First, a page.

In 1986, Penn slugged a man he accused of trying to kiss his wife. Again he plead guilty and was placed on parole.
In 1997, while on parole for his previous conviction, he punched an extra working on his film "Colors" who tried to take a picture of him. He served half of a 60-day jail sentence for parole violation.
In 1998, Penn was accused of hitting a photographer with a rock. Penn claimed the photographer attacked the rock in Penn's hand with his head and injured himself. No arrest was made.
Mr. Ridgeway, in your PRA response, you list a traffic incident (minor speeding) in 2001, a lawsuit which Penn was involved in (business dispute resolved in Penn’s favor) in 1998/9, and the assault conviction of 1987 for the 1986 incident. The Nashville incident (assuming the above was correct) wasn’t mentioned, neither was the 1997 assault. Did you and/or the California DOJ “miss these”? Or are these reputed incidents in error somehow?
Any clarifications on these issues you can provide would be greatly appreciated. Please be aware that CCW issuance in general is subject to equal protection principles per the US 9th Circuit in Guillory vs. Gates (1983)
By that standard, the legions of people out there who feel we have been unfairly denied access to permits have a legitimate interest in asking about how permit issuance is handled across the state. Which is exactly why the California Supreme Court threw open the permit records in CBS vs. Block:
This letter and any follow-up public comments to it will be posted at:
Thank you for any light you’re able to shed on these questions,
Equal Rights for CCW Home Page
My understanding is that the movie "Colors" was released in 1987, and so was probably filmed in 1986. This would mean that Penn did not serve time in 1997, and that possibly his time was served in 1987 or 1988. This means that Penn was barred from owning a handgun for 10 years after this event. In any event, I think it is becoming clear that Penn was legally entitled to a CCW. However, this case is a perfect example of the problem with discretionary or may-issue CCW's. While Sean Penn may be legally allowed a CCW, in a state were the vast majority of Police Chiefs simply say no, why should Penn get one? Penn is surely not the most threatened person in the state. It is a clear example of the corruption in the system. Please don't get me wrong. If someone has cleared the procedural hurdles for a CCW, they should receive one. Which is why I favor a system of must or shall-issue, instead of discretionary issue. Think that's outlandish? Minnesota obviously doesn't, and I would not consider Minnesota to be a bastion of conservative thought.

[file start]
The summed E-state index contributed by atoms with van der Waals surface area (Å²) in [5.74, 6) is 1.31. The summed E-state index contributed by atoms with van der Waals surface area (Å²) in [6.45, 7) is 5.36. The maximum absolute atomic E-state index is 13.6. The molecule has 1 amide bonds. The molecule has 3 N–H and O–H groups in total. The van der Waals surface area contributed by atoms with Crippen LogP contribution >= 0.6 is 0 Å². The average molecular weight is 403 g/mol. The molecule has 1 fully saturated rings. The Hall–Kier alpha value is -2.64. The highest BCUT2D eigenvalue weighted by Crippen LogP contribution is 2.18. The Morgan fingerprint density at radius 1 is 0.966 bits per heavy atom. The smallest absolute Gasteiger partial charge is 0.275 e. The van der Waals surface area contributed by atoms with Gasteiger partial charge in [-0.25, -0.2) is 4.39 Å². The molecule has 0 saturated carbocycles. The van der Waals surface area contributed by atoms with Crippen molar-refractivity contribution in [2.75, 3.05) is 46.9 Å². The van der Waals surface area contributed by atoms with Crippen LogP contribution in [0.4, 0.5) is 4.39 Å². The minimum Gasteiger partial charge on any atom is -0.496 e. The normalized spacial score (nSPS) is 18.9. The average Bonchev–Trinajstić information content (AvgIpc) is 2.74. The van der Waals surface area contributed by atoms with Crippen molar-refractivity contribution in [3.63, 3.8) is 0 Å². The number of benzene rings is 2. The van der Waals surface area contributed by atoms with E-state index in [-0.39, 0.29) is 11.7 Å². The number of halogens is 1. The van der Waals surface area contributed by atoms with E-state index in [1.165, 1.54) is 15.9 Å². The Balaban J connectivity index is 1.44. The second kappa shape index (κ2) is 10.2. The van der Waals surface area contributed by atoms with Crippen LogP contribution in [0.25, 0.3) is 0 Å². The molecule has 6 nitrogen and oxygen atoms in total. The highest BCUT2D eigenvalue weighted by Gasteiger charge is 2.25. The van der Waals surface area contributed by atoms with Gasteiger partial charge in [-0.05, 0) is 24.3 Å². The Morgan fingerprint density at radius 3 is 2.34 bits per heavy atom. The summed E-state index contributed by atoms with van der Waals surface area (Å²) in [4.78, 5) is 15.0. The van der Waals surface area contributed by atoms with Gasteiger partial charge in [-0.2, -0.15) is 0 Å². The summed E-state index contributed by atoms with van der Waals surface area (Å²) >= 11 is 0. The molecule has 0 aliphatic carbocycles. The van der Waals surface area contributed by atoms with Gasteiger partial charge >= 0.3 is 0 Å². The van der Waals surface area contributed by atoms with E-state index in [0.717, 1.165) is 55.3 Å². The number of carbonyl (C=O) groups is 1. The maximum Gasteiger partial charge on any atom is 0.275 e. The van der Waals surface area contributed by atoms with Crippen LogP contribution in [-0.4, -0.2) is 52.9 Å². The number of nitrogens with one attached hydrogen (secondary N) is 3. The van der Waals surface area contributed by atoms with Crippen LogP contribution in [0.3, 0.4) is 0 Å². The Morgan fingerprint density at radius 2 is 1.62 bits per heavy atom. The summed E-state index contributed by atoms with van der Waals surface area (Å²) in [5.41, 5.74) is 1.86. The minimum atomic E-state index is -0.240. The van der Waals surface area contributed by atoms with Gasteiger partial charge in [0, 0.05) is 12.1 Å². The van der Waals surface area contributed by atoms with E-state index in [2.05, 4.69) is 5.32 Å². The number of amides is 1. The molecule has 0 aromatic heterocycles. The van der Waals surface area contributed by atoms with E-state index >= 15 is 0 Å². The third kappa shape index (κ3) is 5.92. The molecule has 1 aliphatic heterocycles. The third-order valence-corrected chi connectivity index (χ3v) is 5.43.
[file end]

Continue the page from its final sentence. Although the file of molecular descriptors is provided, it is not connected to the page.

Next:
Monday, April 28, 2003
I am still sick as a dog.
I have finals in two weeks, so I must get better.
Only one thing.
I think it is time to resurrect a term that has fallen from regular usage. That term is "collaborator." It is to be reserved as an epithet when referring to the French.
Why? Well, if you do not know now, try this.
"French Helped Iraq to Stifle Dissent
By Alex Spillius and Andrew Sparrow
France colluded with the Iraqi secret service to undermine a Paris conference held by the prominent human rights group Indict, according to documents found in the foreign ministry in Baghdad.
Various documents state that the Iraqis believed the French were doing their utmost to prevent the meeting from going ahead.
Ann Clwyd, the Labour MP who chairs Indict, said last night that she would be demanding an apology from the French government for its behaviour, which she described as "atrocious".
The files, retrieved from the looted and burned foreign ministry by The Telegraph last week, detail the warmth and strength of Iraqi-French ties.
They include a six-page letter dated February 1998 from Saddam Hussein to Jacques Chirac, welcoming the French president's support in the campaign against sanctions and assuring him that Iraq did not have weapons of mass destruction.
The documents regarding Indict show that pro-Saddam elements, "Iraqi and Arab brothers", gained access to the conference, which opened on April 14, 2000, at the Hotel La Concorde Lafayette.
Indict's attempt to mount a protest outside the Iraqi ambassador's residence was foiled by the authorities.